Reminds me of the current craze for those exercise games on the Wii. People like watching a little animated version of themselves doing stuff, rather than simply just getting off their fat arses and exercising because exercise is good for you. Yes, there is laziness in play here. But the laziness is arising out of human stupidity.

    I’d suggest, Zac, that by resisting stupidity you’re already pulling your weight in saving the world.

  2. No *good* reasons maybe…

    I guess what I was getting at is, whether it’s stupidity or ignorance or laziness, none of these are really lasting or adequate excuses if you have serious intent in the first place. if you fail, then it must be because you never intended to succeed in the first place.

  3. A key component to that lack of intention is a lack of vision. Jame Howard Kunstler, e.g., can heap scorn all over those who deserve it like the biodeisel salvationists, but his vision is classic carrot-and-stick. He’s estimated that quite correctly the idea of a car culture, even a renewable one, is a failure, but he just stops there. I mean I read his book and stopped driving, and even enjoyed his “architectural disaster of the week” photos, but as you said, these guys seem content to just stop with public debate. And there is value in that–i know some urban design people who love Kunstler and are doing something about it–but at a certain point, you have to wonder why Kunstler hasn’t installed passive heating/cooling and solar panels, unless he’s just proving a point. I’m just taking him as an example.

    That, and a lot of these people think that voting matters.

  4. What about the emotional drive factor? It steers the course of educated vision, and the human condition has mostly abandoned it for intellectual “truth” or materialism … hence failure of vision. Hurt feelings, fear, and lack of love has retarded us all, and empathy dries up in it’s wake.
    Self-medication and colorful sexy adverts derail the best, substituting attractive materialism for genuine succor… we live in a culture of denial as a result.

    anyone read DeRohan’s books “The Right use of the Will” or “Feelings Matter”?

  5. Distilling this thread further?: Dissociation from one’s body. (Easy to do if you spend too much time in visual/text land – take it from me)
    We know we can’t take images seriously, but since we still haven’t gotten back to our bodies, of course we can’t “see” any alternative to images.
    And I bet a lot of people know they have dissociated from their bodies, but they have no reason to go back (it hurts and scares and says too many bad things for our infantilized, disempowered, and programmed selves to take).
    The theme: reunion of heaven and earth? To have them both (or anything for that matter) you need to give them space: Detach, get back to the void: feel what your body says as well as what your mind thinks. The path lies where they meet. Same as always.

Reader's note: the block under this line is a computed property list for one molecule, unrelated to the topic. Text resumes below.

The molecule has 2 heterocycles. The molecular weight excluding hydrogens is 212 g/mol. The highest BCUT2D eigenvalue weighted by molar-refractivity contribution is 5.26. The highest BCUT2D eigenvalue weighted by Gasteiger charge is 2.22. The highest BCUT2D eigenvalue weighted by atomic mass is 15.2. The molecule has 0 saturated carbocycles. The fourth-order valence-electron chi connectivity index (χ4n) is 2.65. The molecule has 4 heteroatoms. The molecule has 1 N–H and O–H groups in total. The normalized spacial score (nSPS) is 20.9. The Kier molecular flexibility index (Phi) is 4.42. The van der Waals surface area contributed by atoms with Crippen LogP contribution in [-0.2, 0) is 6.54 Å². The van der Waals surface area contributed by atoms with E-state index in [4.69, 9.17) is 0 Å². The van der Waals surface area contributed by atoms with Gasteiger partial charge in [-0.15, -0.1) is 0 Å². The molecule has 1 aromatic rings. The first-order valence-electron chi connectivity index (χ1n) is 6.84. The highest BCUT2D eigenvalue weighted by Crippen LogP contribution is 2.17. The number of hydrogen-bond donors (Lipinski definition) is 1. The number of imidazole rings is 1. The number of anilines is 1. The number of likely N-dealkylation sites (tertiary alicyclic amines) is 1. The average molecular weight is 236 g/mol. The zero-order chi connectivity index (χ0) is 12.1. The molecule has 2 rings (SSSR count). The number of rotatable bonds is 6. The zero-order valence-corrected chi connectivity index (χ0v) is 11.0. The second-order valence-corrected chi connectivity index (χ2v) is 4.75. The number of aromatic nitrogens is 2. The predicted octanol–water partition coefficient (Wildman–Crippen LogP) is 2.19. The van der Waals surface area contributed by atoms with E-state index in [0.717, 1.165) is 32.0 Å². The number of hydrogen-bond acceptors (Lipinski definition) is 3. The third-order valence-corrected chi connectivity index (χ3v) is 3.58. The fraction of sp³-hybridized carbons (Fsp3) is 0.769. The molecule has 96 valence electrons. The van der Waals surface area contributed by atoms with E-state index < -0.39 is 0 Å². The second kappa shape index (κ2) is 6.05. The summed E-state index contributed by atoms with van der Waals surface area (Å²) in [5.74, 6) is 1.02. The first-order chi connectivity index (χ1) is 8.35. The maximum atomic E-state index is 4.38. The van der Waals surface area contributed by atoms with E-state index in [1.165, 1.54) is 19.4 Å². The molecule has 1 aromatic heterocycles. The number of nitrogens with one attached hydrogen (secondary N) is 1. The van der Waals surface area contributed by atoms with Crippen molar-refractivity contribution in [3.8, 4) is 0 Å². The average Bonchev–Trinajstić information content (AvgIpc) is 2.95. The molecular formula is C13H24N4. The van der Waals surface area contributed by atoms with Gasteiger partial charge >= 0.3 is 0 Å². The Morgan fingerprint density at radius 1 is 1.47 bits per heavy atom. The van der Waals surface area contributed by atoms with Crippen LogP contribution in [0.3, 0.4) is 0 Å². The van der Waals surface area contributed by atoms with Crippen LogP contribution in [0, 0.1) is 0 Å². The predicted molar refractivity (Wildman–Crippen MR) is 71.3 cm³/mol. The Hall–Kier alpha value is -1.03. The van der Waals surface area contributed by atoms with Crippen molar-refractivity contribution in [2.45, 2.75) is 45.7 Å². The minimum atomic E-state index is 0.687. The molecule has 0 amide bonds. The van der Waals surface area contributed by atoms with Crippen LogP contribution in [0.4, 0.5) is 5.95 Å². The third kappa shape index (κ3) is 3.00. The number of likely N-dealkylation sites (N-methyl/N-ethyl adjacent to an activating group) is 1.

I don’t know about anyone else, but late summer always seems like “maximum angst time”. Don’t know why. Imprinting from school years?

  6. @dude: i think you just might be onto something there. there’s a certain unreality to this type of speculation. and to the same extent, there’s a correlation with power-madness. you can practically see some upper-level management guys acting all coked-out over some latest business exploitation model that is destined to fail in a few years send them to criminal court and their company in bankruptcy (see, e.g., real estate): you’d wonder what would happen if they grounded that ego-high with the physical. my teacher will sometimes say, that one criticism siddhartha faced from mara was that he (gotama) was a sensualist, obsessed with sensations, so sid touches the ground. we’re earthy creatures. at the same time, of course, it’s quite possible to become a “kundalini crack-up” where the metabolism will go bonkers from being earth-focused (i think this is probably a matter of personal proclivities and attitudes) and to certain extent this may be necessary.

  7. One of Gurdjieff’s main forms of helping his “pupils” reach higher (permanent) states on consciousness was to have them repeatedly dig and then refill ditches. It seems to have worked, too, at least in a couple of them (A.R. Orage and C.S Nott, for those somewhat familiar with the 4th Way).

    That whole “kundalini crackup” thing terrifies me though…

  8. i had what i think was a minor crack-up, on retreat. several days of giving off a feverish heat, altered and difficult to control breathing patterns, spontaneous movements… compared to some of what i’ve read it seemed fairly minor, but i’m sure if i had been in a hospital at the time i’d be in a lot of trouble, especially b/c i was easily 100 degrees or more for days with no apparent illness. It is really not *that* bad, though had it continued for months at that intensity I would have gotten sick of it. I think that many of the Kundalini Horror Stories / vicitm-scripts you read about are really just people having an immature, narcissitic response to what’s happening, though obviously if it happens outside a tradition I can to some extent understand that.

    That, and spontaneous movements persisted while I was sitting for a few months afterwards (even when I had already experienced classic markers of “dissolution”) but gradually dropped to very little or none. now I have some ability to raise physical energy in that manner at will, but it feels like it puts a massive strain on my heart.